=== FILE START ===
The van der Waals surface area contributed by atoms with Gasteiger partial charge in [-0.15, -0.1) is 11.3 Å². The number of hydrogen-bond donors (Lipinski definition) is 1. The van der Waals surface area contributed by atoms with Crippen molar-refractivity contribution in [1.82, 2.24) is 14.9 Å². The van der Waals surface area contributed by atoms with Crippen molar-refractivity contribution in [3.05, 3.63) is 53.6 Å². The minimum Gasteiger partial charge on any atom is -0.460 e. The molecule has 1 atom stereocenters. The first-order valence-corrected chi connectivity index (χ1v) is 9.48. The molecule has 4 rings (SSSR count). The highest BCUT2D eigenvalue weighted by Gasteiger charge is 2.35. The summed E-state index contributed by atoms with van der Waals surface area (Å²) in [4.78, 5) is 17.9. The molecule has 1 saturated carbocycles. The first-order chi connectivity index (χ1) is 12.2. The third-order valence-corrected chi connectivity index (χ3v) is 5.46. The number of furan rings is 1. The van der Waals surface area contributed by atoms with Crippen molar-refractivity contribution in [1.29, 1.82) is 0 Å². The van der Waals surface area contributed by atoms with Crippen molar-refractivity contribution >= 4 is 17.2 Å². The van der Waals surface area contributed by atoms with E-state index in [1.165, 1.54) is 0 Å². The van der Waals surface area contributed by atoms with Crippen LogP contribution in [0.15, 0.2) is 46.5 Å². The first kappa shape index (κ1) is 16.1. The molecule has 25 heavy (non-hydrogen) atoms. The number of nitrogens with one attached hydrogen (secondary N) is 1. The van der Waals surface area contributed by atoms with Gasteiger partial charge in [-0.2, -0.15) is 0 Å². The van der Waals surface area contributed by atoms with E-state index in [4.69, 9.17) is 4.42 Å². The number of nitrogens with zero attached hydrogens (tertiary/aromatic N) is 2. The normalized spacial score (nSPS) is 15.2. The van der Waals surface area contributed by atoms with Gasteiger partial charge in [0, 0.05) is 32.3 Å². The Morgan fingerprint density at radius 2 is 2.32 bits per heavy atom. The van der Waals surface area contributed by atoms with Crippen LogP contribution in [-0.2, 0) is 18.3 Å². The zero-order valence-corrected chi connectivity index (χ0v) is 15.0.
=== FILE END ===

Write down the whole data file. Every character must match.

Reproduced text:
The van der Waals surface area contributed by atoms with Gasteiger partial charge in [-0.15, -0.1) is 11.3 Å². The number of hydrogen-bond donors (Lipinski definition) is 1. The van der Waals surface area contributed by atoms with Crippen molar-refractivity contribution in [1.82, 2.24) is 14.9 Å². The van der Waals surface area contributed by atoms with Crippen molar-refractivity contribution in [3.05, 3.63) is 53.6 Å². The minimum Gasteiger partial charge on any atom is -0.460 e. The molecule has 1 atom stereocenters. The first-order valence-corrected chi connectivity index (χ1v) is 9.48. The molecule has 4 rings (SSSR count). The highest BCUT2D eigenvalue weighted by Gasteiger charge is 2.35. The summed E-state index contributed by atoms with van der Waals surface area (Å²) in [4.78, 5) is 17.9. The molecule has 1 saturated carbocycles. The first-order chi connectivity index (χ1) is 12.2. The third-order valence-corrected chi connectivity index (χ3v) is 5.46. The number of furan rings is 1. The van der Waals surface area contributed by atoms with Crippen molar-refractivity contribution in [1.29, 1.82) is 0 Å². The van der Waals surface area contributed by atoms with Crippen molar-refractivity contribution >= 4 is 17.2 Å². The van der Waals surface area contributed by atoms with E-state index in [1.165, 1.54) is 0 Å². The van der Waals surface area contributed by atoms with Crippen LogP contribution in [0.15, 0.2) is 46.5 Å². The first kappa shape index (κ1) is 16.1. The molecule has 25 heavy (non-hydrogen) atoms. The number of nitrogens with one attached hydrogen (secondary N) is 1. The van der Waals surface area contributed by atoms with Gasteiger partial charge in [-0.2, -0.15) is 0 Å². The van der Waals surface area contributed by atoms with E-state index in [4.69, 9.17) is 4.42 Å². The number of nitrogens with zero attached hydrogens (tertiary/aromatic N) is 2. The normalized spacial score (nSPS) is 15.2. The van der Waals surface area contributed by atoms with Gasteiger partial charge in [0, 0.05) is 32.3 Å². The Morgan fingerprint density at radius 2 is 2.32 bits per heavy atom. The van der Waals surface area contributed by atoms with Crippen LogP contribution in [-0.2, 0) is 18.3 Å². The zero-order valence-corrected chi connectivity index (χ0v) is 15.0.